Lady Gaga has an ambivalent relationship with celebrity.
Her first album was called The Fame. And fame was something she deliberately cultivated early on via her Warholian homages to jarring imagery and outlandish outfits—such as a dress made of meat, for instance. Having established herself as a bona fide stylistic provocateur, Gaga then veered from the bizarre into the noir with a decidedly darker effort, The Fame Monster. As that EP’s title implies, the eight-song collection hinted that perhaps celebrity wasn’t all it’s cracked up to be after all.
Gaga continues those conflicted contradictions on “Applause,” her first single from her third full-length studio album, ARTPOP, and her first new music since 2011’s Born This Way. When she tells us, repeatedly, “I live for applause, applause,” it’s not completely clear whether she’s bragging about it, making a confession or deconstructing her own—and other celebrities’—addiction to it.
In typical Gaga fashion, I’d suggest she’s probably doing all three at the same time.
At the very least, she’s couching her hunger for acclaim in addictive terms, hinting at both its danger and its tantalizing promise. “I stand here waiting for you to bang the gong,” the song begins (perhaps a reference to the ’70s and ’80s variety series The Gong Show, in which participants were vetoed by celebrities wielding performance-ending gongs), “To crash the critic, saying, ‘Is it right or is it wrong?'” She then tells us she wishes she could experience the highs of fame without that risk of rejection: “If only fame had an IV, baby, could I bear/Being away from you, I found the vein, put it in here.”
In other words, she’s enthralled by the rush of fame but horrified by the all-too-real possibility of soul-crushing criticism. Given that conundrum, she confesses that she’ll still do anything to keep receiving the applause she’s become dependent upon: “I live for the applause, applause/ … Live for the way that you cheer and scream for me/The applause, applause, applause/ … Put your hands up, make ’em touch, touch (make it real loud)/Give me that thing that I love (I’ll turn the lights out).”
After a while, she admits, an artist seeking constant approval from fans begins to lose her identity in the pursuit of that affirmation: “Pop culture was in art, now art’s in pop culture in me.”
“Applause,” then, offers a nuanced and multilayered assessment (for a pop song, certainly) of humans’ ever-escalating need for attention. And the accompanying video explores this conflicted theme in some eyebrow-arching ways. Gaga performs in a variety of costumes, some of them barely there—such as one with (only) strategically placed seashells and another in which cloth “hands” grab her breasts, her groin and her throat. She writhes sensually and suggestively in lingerie on a mattress and on the floor.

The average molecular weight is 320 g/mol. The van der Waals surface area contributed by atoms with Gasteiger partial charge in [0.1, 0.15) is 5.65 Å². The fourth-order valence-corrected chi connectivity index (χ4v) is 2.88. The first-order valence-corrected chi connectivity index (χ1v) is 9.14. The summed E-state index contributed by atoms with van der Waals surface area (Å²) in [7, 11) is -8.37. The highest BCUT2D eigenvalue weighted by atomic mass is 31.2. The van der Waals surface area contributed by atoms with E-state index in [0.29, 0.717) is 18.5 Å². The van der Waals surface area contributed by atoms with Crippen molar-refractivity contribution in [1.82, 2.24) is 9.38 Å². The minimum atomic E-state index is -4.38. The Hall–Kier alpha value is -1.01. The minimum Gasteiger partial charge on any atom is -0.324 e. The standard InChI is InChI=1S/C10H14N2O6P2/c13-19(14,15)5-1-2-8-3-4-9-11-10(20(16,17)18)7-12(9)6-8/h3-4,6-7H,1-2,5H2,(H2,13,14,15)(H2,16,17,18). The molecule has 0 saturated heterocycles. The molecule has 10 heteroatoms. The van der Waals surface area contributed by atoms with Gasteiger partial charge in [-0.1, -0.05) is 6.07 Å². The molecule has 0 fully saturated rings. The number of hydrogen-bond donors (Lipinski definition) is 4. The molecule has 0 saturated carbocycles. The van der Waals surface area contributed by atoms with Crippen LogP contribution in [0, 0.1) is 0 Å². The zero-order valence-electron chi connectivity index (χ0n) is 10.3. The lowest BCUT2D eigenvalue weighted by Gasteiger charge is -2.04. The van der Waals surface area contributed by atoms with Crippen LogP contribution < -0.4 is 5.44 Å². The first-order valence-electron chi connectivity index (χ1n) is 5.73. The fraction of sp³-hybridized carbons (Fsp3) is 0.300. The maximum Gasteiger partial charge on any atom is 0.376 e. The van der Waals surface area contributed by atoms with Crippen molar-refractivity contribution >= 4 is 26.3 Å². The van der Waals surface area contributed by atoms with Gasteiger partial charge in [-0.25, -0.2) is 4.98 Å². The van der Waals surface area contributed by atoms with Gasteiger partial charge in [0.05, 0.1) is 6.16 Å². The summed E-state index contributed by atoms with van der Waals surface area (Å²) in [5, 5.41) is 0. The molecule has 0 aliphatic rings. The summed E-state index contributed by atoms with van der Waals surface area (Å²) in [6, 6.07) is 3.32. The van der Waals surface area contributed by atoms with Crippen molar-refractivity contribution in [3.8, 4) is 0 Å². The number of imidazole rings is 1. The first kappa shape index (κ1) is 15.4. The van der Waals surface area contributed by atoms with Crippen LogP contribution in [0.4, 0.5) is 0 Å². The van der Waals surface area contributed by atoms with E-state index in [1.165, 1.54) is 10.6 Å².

She also performs in a covering, black, hooded leotard as if to provocatively defy the description of sexy. She also alternates wearing elaborate makeup with moments in which it appears she’s wearing none, allowing her own shockingly normal-looking face to be revealed. And for a few very strange seconds her head sprouts from the long neck of a black swan. (Andy Warhol, meet Darren Aronofsky.)
As these contrasting images flash back and forth, I don’t think it’s a huge stretch to suggest that she’s trying to make a statement about what’s necessary to keep that titular applause coming. Namely, taking your clothes off as well as using makeup to transform you into whoever (whatever) your audience wants you to be—never mind if it’s not really you.
Then again, Lady Gaga’s identity has been almost infinitely malleable from the very beginning of her career. And if it takes taking your clothes off to court and sustain that much-needed applause, it’s a trade-off Lady Gaga seems to have no problem making.
After serving as an associate editor at NavPress’ Discipleship Journal and consulting editor for Current Thoughts and Trends, Adam now oversees the editing and publishing of Plugged In’s reviews as the site’s director. He and his wife, Jennifer, have three children. In their free time, the Holzes enjoy playing games, a variety of musical instruments, swimming and … watching movies.